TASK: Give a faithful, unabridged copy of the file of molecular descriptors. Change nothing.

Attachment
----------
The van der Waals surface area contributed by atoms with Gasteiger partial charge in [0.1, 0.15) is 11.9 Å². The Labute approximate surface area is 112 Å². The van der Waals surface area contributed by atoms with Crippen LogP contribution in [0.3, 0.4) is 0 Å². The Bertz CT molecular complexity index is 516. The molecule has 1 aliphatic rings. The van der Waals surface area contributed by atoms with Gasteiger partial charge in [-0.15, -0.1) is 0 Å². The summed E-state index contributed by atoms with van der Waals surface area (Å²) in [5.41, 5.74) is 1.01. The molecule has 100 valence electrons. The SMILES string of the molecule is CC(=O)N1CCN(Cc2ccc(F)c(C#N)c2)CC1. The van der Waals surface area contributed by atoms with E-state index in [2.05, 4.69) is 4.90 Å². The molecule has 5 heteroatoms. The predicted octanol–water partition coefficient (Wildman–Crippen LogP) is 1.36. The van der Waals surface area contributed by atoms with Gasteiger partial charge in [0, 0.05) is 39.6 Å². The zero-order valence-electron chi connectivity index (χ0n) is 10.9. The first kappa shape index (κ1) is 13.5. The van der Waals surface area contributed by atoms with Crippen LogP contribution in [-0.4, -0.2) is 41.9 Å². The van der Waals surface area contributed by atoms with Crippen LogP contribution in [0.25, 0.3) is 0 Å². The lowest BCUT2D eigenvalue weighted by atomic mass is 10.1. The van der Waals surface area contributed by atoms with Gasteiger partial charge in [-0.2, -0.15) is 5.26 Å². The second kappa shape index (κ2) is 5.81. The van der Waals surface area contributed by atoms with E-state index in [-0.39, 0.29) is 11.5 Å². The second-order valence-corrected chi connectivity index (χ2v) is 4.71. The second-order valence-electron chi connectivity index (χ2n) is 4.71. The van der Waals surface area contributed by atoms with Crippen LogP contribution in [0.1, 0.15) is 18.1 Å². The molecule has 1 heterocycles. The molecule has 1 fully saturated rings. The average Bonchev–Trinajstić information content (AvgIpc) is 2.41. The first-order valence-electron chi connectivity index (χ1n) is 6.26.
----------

The van der Waals surface area contributed by atoms with Gasteiger partial charge in [0.1, 0.15) is 11.9 Å². The Labute approximate surface area is 112 Å². The van der Waals surface area contributed by atoms with Crippen LogP contribution in [0.3, 0.4) is 0 Å². The Bertz CT molecular complexity index is 516. The molecule has 1 aliphatic rings. The van der Waals surface area contributed by atoms with Gasteiger partial charge in [-0.15, -0.1) is 0 Å². The summed E-state index contributed by atoms with van der Waals surface area (Å²) in [5.41, 5.74) is 1.01. The molecule has 100 valence electrons. The SMILES string of the molecule is CC(=O)N1CCN(Cc2ccc(F)c(C#N)c2)CC1. The van der Waals surface area contributed by atoms with E-state index in [2.05, 4.69) is 4.90 Å². The molecule has 5 heteroatoms. The predicted octanol–water partition coefficient (Wildman–Crippen LogP) is 1.36. The van der Waals surface area contributed by atoms with Gasteiger partial charge in [0, 0.05) is 39.6 Å². The zero-order valence-electron chi connectivity index (χ0n) is 10.9. The first kappa shape index (κ1) is 13.5. The van der Waals surface area contributed by atoms with Crippen LogP contribution in [-0.4, -0.2) is 41.9 Å². The van der Waals surface area contributed by atoms with Crippen LogP contribution in [0.25, 0.3) is 0 Å². The lowest BCUT2D eigenvalue weighted by atomic mass is 10.1. The van der Waals surface area contributed by atoms with Gasteiger partial charge in [-0.2, -0.15) is 5.26 Å². The second kappa shape index (κ2) is 5.81. The van der Waals surface area contributed by atoms with E-state index in [-0.39, 0.29) is 11.5 Å². The second-order valence-corrected chi connectivity index (χ2v) is 4.71. The second-order valence-electron chi connectivity index (χ2n) is 4.71. The van der Waals surface area contributed by atoms with Crippen LogP contribution in [0.1, 0.15) is 18.1 Å². The molecule has 1 heterocycles. The molecule has 1 fully saturated rings. The average Bonchev–Trinajstić information content (AvgIpc) is 2.41. The first-order valence-electron chi connectivity index (χ1n) is 6.26.